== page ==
Video

    Video Largest Ground-based Telescope Under Construction

    While NASA's engineers are nearing the final phase of assembling the new James Webb space telescope, scheduled to be deployed in 2018, an international consortium led by the U.S. is laying foundations and building parts for a ground-based telescope, much larger than any other. VOA's George Putic reports.
    Video

    Video Image Recognition Market Seen Doubling by 2020

    From auto tagging on Facebook to self-driving cars, image recognition technology as it exists today is still in its beginning phases, experts say — and will soon change the way users and corporations interact with the physical world. VOA's Ramon Taylor reports.
    Video

    Video Child Labor in Afghanistan Remains a Problem

    With war still raging in Afghanistan, the country also faces the problem of child labor as families put their school-age children to work to help make ends meet. But, thanks to VOA's Afghan Service, two families whose children had been working in a brick-making factory - to earn their livings and pay off family debts - now have a new lease on life. Zabihullah Ghazi reports.
    Video

    Video Kurdish Troops Recount Firefight Which Killed US Navy SEAL

    A U.S. Navy SEAL killed Tuesday, when Islamic State fighters punched through Kurdish lines in northern Iraq, was part of a quick reaction force sent to extract other U.S. troops trapped by the surprise offensive. VOA's Kawa Omar spoke with Kurdish troops in the town of Telskuf -- the scene of what U.S. officials called a "dynamic firefight."
    Video

    Video British Lawmakers Warn EU Exit Talks Could Last A Decade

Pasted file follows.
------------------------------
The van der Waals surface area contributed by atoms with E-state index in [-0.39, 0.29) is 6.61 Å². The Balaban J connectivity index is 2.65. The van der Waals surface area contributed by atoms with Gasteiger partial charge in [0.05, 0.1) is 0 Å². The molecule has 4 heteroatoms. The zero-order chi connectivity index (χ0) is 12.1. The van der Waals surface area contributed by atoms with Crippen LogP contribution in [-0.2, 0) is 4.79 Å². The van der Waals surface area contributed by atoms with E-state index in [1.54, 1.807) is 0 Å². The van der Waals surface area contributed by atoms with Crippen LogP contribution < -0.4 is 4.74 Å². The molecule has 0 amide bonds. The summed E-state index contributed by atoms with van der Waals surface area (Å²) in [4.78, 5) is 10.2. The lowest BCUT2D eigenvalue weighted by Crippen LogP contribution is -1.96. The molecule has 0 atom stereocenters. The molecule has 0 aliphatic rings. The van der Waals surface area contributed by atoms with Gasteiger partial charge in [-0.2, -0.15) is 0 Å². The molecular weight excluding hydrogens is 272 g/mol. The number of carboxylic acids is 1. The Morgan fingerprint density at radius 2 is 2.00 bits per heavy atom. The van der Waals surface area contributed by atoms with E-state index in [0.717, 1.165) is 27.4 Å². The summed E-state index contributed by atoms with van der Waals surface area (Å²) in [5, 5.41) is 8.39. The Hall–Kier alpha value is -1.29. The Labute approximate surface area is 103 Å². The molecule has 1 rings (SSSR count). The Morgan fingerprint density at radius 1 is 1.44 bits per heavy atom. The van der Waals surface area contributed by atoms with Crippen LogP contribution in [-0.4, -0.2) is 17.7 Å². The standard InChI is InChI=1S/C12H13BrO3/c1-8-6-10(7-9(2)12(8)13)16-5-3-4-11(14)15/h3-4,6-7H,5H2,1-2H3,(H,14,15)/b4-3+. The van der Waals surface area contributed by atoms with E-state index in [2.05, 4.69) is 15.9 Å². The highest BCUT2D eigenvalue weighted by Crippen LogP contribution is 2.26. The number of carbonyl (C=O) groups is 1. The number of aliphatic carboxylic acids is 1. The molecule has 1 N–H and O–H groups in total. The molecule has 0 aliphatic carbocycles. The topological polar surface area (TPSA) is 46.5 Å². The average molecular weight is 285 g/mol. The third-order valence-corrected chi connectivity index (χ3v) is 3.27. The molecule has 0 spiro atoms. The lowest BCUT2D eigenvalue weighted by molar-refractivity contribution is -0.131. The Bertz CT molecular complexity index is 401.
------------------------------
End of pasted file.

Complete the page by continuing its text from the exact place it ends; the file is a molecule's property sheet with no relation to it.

Leaving the European Union would mean difficult negotiations that could take years to complete, according to a bipartisan group of British lawmakers. While the group did not recommend a vote either way, the lawmakers noted trade deals between the EU and non-EU states take between four and nine years on average. Henry Ridgwell reports on the mounting debate over whether Britain should stay or exit the EU as the June vote approaches.
    Video

    Video NASA Astronauts Train for Commercial Space Flights

    Since the last Shuttle flight in 2011, the United States has been relying on Russian rockets to launch fresh crews to the International Space Station. But that may change in the next few years. NASA and several private space companies are developing advanced capsules capable of taking humans into low orbit and beyond. As VOA's George Putic reports, astronauts are already training for commercial spacecraft in flight simulators.
    Video

    Video US Worried Political Chaos in Iraq Will Hurt IS Fight

    The White House is expressing concern about rising political chaos in Iraq and the impact it could have on the fight against the Islamic State. The U.S. says Iraq needs a stable, central government to help push back the group. But some say Baghdad may not have a unified government any time soon. VOA's White House correspondent Mary Alice Salinas reports.
    Video

    Video Press Freedom in Myanmar Fragile, Limited

    As Myanmar begins a new era with a democratically elected government, many issues of the past confront the new leadership. Among them is press freedom in a country where journalists have been routinely harassed or jailed.
    Video

    Video Taliban Threats Force Messi Fan to Leave Afghanistan

    A young Afghan boy, who recently received autographed shirts and a football from his soccer hero Lionel Messi, has fled his country due to safety concerns. He and his family are now taking refuge in neighboring Pakistan. VOA's Ayaz Gul reports from Islamabad.
    Video

    Video Major Rubbish Burning Experiment Captures Destructive Greenhouse Gases

    The world’s first test to capture environmentally harmful carbon dioxide gases from the fumes of burning rubbish took place recently in Oslo, Norway. The successful experiment at the city's main incinerator plant, showcased a method for capturing most of the carbon dioxide. VOA’s Deborah Block has more.

    Special Report

    Adrift The Invisible African Diaspora